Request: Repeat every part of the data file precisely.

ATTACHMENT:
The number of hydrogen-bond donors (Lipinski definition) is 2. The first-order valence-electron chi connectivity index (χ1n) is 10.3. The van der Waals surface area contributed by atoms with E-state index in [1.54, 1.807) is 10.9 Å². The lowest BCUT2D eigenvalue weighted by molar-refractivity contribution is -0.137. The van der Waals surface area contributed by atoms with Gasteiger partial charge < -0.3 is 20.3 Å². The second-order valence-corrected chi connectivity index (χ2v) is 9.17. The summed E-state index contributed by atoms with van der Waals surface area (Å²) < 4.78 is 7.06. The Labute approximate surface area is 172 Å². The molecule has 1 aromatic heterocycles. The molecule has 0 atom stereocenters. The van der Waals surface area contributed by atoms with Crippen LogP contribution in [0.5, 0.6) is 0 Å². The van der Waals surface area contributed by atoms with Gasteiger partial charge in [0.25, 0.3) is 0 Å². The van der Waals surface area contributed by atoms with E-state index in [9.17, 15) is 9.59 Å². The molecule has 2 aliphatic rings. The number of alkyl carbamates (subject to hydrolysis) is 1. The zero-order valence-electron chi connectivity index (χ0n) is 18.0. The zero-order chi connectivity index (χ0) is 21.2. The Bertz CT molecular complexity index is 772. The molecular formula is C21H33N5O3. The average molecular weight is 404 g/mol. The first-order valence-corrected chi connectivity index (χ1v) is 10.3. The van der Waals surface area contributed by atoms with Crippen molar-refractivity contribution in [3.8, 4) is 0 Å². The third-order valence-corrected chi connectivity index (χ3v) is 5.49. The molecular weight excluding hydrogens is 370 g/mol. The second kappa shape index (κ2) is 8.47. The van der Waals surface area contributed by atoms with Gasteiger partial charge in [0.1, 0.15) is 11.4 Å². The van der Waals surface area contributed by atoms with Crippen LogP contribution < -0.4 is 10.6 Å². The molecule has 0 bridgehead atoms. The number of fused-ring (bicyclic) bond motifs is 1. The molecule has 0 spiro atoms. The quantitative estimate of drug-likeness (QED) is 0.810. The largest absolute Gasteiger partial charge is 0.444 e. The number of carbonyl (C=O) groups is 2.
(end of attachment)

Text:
The number of hydrogen-bond donors (Lipinski definition) is 2. The first-order valence-electron chi connectivity index (χ1n) is 10.3. The van der Waals surface area contributed by atoms with E-state index in [1.54, 1.807) is 10.9 Å². The lowest BCUT2D eigenvalue weighted by molar-refractivity contribution is -0.137. The van der Waals surface area contributed by atoms with Gasteiger partial charge < -0.3 is 20.3 Å². The second-order valence-corrected chi connectivity index (χ2v) is 9.17. The summed E-state index contributed by atoms with van der Waals surface area (Å²) < 4.78 is 7.06. The Labute approximate surface area is 172 Å². The molecule has 1 aromatic heterocycles. The molecule has 0 atom stereocenters. The van der Waals surface area contributed by atoms with Crippen LogP contribution in [0.5, 0.6) is 0 Å². The van der Waals surface area contributed by atoms with Gasteiger partial charge in [0.25, 0.3) is 0 Å². The van der Waals surface area contributed by atoms with E-state index in [9.17, 15) is 9.59 Å². The molecule has 2 aliphatic rings. The number of alkyl carbamates (subject to hydrolysis) is 1. The zero-order valence-electron chi connectivity index (χ0n) is 18.0. The zero-order chi connectivity index (χ0) is 21.2. The Bertz CT molecular complexity index is 772. The molecular formula is C21H33N5O3. The average molecular weight is 404 g/mol. The first-order valence-corrected chi connectivity index (χ1v) is 10.3. The van der Waals surface area contributed by atoms with Crippen molar-refractivity contribution in [3.8, 4) is 0 Å². The third-order valence-corrected chi connectivity index (χ3v) is 5.49. The molecular weight excluding hydrogens is 370 g/mol. The second kappa shape index (κ2) is 8.47. The van der Waals surface area contributed by atoms with Gasteiger partial charge in [0.1, 0.15) is 11.4 Å². The van der Waals surface area contributed by atoms with Crippen LogP contribution < -0.4 is 10.6 Å². The molecule has 0 bridgehead atoms. The number of fused-ring (bicyclic) bond motifs is 1. The molecule has 0 spiro atoms. The quantitative estimate of drug-likeness (QED) is 0.810. The largest absolute Gasteiger partial charge is 0.444 e. The number of carbonyl (C=O) groups is 2.